School Buses and COVID-19 Safety

Masks, socially-distant assigned seats and open windows could be the new normal.
Back to School
Back to School(Colin Lamar | KTUU)
Published: Aug. 11, 2020 at 2:19 PM AKDT
Email This Link
Share on Pinterest
Share on LinkedIn


School districts across Alaska are making adjustments in how students will ride school buses this year, and drivers and attendants have new responsibilties. As schools prepare to re-open, changes in transportation are another aspect of education that’s changing due to the COVID-19 pandemic.

In Anchorage, because the community’s COVID-19 risk level is considered high, students are starting on-line classes instead of going into school buildings. While school buses are not currently shuttling kids to class, the district is deploying buses for what it’s calling “ST-UBER” - student transportation UBER. The service is delivering chromebooks and meals to students, driving nurses to see students, and bringing some students to appointments for educational assessments.

When schools resume in-person teaching, the Anchorage School District will require students and drivers to wear masks, limit students to one child per row unless they are a family group, and provide assigned seating. A supply of extra masks will be on the bus to hand out to students who do not have one. Drivers will monitor the boarding process to ensure students maintain social distancing. Between student runs, the drivers will use electrostatic sprays to disinfect seats and surfaces, and all buses will undergo the same cleaning at the end of each day.

Other communities are taking different approaches.

In Craig, where the school district is opening under a low risk model and students will return to the classroom, masks are encouraged, but not required.

In Kenai, drivers and attendants will clean between morning and afternoon runs, and students are expected to wash hands when entering and exiting their school. They are encouraging, but not requiring masks, and asking families who live within 1.5 miles of their school are asked to transport their students on their own, which will allow more space on the buses and allow for a back up bus in case any routes are at higher than desired capacity. Drivers and attendants on buses that are transporting children who have difficulty with masks or changes in routine will have the adults on those routes wear face shields instead of masks so that the students can see the faces of the people who are assisting them.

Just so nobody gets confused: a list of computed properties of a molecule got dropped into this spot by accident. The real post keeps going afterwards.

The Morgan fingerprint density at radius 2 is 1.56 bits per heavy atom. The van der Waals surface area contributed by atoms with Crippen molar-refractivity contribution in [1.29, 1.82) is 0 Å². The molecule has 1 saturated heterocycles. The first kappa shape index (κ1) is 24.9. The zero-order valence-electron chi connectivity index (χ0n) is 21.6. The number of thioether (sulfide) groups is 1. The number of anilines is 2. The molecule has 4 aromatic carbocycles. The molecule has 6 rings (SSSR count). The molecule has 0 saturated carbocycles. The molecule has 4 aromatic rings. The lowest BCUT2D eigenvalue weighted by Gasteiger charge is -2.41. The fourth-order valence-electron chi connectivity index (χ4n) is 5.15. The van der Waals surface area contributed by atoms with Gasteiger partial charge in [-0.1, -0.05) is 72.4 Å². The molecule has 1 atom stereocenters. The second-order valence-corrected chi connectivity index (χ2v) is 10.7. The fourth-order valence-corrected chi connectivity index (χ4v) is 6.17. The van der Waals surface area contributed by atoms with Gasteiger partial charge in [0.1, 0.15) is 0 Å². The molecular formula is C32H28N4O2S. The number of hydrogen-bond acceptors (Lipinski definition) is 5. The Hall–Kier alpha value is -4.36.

The different plans were shared Aug. 11th during a virtual summit on the topic held by the Alaska Department of Education and Early Development. School districts in Anchorage, Craig and Kenai, shared that personal protective equipment remains difficult to come by, and that they’ve needed to clarify that school bus drivers are not health professionals. Screening children for COVID-19 should remain a responsilbity of school nurses, they said.

The Mat-Su Borough School District, which is opening with a return to school, told KTUU they handle student transportation with three different bussing contractors, and added that like other districts, they are offering assigned seating and will try to limit one student to a seat when possible unless the students are a family group. Enhanced disinfecting will be performed, and if school buses start operating at higher than 65% capacity they will alert families. buses will still run with higher ridership, but the goal of family notification is to give families the ability to find other transportation if they want to.

The Centers for Disease Control has made the following recommendations for School Bus Transportation:

  • Clean and disinfect frequently touched surfaces at least daily or between use as much as possible.
  • School bus drivers should practice all safety actions and protocols as indicated for other staff (e.g., hand hygiene, cloth face coverings).
  • Cleaning products should not be used near children, and staff should ensure that there is adequate ventilation when using these products to prevent children or themselves from inhaling toxic fumes.
  • Drivers can create distance between children on school buses, including seating children one student per row facing forward and skipping rows between students. However, students who live in the same household may sit together if needed. Schools may consider alternative strategies to accommodate the reduced number of students in buses, such as staggered pick up and drop off times or additional bus routes.
  • Schools should consider having spare, clean cloth face coverings available to ensure all students wear cloth face coverings on the school bus.
  • Drivers can open bus windows to increase circulation of outdoor air, but should ensure that doing so does not pose a safety or health risk (e.g., risk of falling).
  • During dismissal, schools may provide physical guides, such as signs and tape on the sidewalk, to ensure that students and school staff remain at least 6 feet apart while waiting for transportation.

Copyright 2020 KTUU. All rights reserved.